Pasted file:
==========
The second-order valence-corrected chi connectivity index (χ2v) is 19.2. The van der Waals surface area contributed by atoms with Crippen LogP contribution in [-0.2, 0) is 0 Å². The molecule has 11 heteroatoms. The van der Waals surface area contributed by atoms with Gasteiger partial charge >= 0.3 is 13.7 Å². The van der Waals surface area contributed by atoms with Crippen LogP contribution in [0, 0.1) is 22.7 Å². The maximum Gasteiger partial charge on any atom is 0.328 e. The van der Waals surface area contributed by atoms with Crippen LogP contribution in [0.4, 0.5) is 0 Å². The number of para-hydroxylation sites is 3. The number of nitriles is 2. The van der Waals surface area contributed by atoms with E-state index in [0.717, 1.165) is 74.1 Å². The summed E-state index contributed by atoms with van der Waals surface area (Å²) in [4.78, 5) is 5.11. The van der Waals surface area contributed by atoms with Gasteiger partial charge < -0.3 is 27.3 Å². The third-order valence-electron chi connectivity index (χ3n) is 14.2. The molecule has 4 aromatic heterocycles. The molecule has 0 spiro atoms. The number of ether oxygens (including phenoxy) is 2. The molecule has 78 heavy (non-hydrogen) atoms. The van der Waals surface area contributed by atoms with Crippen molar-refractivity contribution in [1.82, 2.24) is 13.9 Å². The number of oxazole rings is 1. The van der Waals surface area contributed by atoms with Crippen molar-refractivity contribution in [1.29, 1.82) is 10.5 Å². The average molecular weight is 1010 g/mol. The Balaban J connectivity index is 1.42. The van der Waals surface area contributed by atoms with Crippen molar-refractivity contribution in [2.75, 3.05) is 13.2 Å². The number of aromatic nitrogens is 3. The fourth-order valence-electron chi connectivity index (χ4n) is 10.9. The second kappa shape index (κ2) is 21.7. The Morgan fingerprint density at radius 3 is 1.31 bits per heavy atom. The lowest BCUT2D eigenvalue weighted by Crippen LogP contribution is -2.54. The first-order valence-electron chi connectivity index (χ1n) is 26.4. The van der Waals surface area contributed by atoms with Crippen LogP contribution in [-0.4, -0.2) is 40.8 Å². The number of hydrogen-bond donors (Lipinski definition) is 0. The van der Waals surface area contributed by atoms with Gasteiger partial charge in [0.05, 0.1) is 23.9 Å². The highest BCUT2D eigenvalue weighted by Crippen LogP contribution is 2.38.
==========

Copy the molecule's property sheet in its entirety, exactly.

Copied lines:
The second-order valence-corrected chi connectivity index (χ2v) is 19.2. The van der Waals surface area contributed by atoms with Crippen LogP contribution in [-0.2, 0) is 0 Å². The molecule has 11 heteroatoms. The van der Waals surface area contributed by atoms with Gasteiger partial charge >= 0.3 is 13.7 Å². The van der Waals surface area contributed by atoms with Crippen LogP contribution in [0, 0.1) is 22.7 Å². The maximum Gasteiger partial charge on any atom is 0.328 e. The van der Waals surface area contributed by atoms with Crippen LogP contribution in [0.4, 0.5) is 0 Å². The number of para-hydroxylation sites is 3. The number of nitriles is 2. The van der Waals surface area contributed by atoms with E-state index in [0.717, 1.165) is 74.1 Å². The summed E-state index contributed by atoms with van der Waals surface area (Å²) in [4.78, 5) is 5.11. The van der Waals surface area contributed by atoms with Gasteiger partial charge < -0.3 is 27.3 Å². The third-order valence-electron chi connectivity index (χ3n) is 14.2. The molecule has 4 aromatic heterocycles. The molecule has 0 spiro atoms. The number of ether oxygens (including phenoxy) is 2. The molecule has 78 heavy (non-hydrogen) atoms. The van der Waals surface area contributed by atoms with Crippen molar-refractivity contribution in [1.82, 2.24) is 13.9 Å². The number of oxazole rings is 1. The van der Waals surface area contributed by atoms with Crippen molar-refractivity contribution in [1.29, 1.82) is 10.5 Å². The average molecular weight is 1010 g/mol. The Balaban J connectivity index is 1.42. The van der Waals surface area contributed by atoms with Crippen molar-refractivity contribution in [2.75, 3.05) is 13.2 Å². The number of aromatic nitrogens is 3. The fourth-order valence-electron chi connectivity index (χ4n) is 10.9. The second kappa shape index (κ2) is 21.7. The Morgan fingerprint density at radius 3 is 1.31 bits per heavy atom. The lowest BCUT2D eigenvalue weighted by Crippen LogP contribution is -2.54. The first-order valence-electron chi connectivity index (χ1n) is 26.4. The van der Waals surface area contributed by atoms with Crippen LogP contribution in [-0.4, -0.2) is 40.8 Å². The number of hydrogen-bond donors (Lipinski definition) is 0. The van der Waals surface area contributed by atoms with Gasteiger partial charge in [0.05, 0.1) is 23.9 Å². The highest BCUT2D eigenvalue weighted by Crippen LogP contribution is 2.38.